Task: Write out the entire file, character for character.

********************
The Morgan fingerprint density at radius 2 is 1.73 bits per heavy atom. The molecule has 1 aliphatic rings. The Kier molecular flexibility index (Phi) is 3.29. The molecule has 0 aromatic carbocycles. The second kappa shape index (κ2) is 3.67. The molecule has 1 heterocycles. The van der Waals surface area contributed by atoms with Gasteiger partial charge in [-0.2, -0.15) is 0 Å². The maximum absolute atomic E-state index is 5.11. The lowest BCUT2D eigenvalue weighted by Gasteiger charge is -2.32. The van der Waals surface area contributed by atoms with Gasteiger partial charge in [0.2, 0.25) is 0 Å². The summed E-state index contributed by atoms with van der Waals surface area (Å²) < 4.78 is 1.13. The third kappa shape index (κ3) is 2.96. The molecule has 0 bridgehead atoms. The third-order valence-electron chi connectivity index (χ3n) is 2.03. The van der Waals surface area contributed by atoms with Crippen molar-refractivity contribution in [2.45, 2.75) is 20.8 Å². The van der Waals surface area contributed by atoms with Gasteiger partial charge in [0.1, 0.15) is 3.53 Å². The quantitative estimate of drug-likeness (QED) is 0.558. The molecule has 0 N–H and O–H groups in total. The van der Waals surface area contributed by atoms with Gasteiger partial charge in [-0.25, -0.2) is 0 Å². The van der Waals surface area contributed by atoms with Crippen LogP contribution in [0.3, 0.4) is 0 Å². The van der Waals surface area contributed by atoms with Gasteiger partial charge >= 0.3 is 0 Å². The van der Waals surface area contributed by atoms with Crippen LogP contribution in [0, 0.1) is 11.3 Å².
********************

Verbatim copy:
The Morgan fingerprint density at radius 2 is 1.73 bits per heavy atom. The molecule has 1 aliphatic rings. The Kier molecular flexibility index (Phi) is 3.29. The molecule has 0 aromatic carbocycles. The second kappa shape index (κ2) is 3.67. The molecule has 1 heterocycles. The van der Waals surface area contributed by atoms with Gasteiger partial charge in [-0.2, -0.15) is 0 Å². The maximum absolute atomic E-state index is 5.11. The lowest BCUT2D eigenvalue weighted by Gasteiger charge is -2.32. The van der Waals surface area contributed by atoms with Gasteiger partial charge in [0.2, 0.25) is 0 Å². The summed E-state index contributed by atoms with van der Waals surface area (Å²) < 4.78 is 1.13. The third kappa shape index (κ3) is 2.96. The molecule has 0 bridgehead atoms. The third-order valence-electron chi connectivity index (χ3n) is 2.03. The van der Waals surface area contributed by atoms with Crippen molar-refractivity contribution in [2.45, 2.75) is 20.8 Å². The van der Waals surface area contributed by atoms with Gasteiger partial charge in [0.1, 0.15) is 3.53 Å². The quantitative estimate of drug-likeness (QED) is 0.558. The molecule has 0 N–H and O–H groups in total. The van der Waals surface area contributed by atoms with Gasteiger partial charge in [-0.25, -0.2) is 0 Å². The van der Waals surface area contributed by atoms with Crippen LogP contribution in [0.3, 0.4) is 0 Å². The van der Waals surface area contributed by atoms with Gasteiger partial charge >= 0.3 is 0 Å². The van der Waals surface area contributed by atoms with Crippen LogP contribution in [0, 0.1) is 11.3 Å².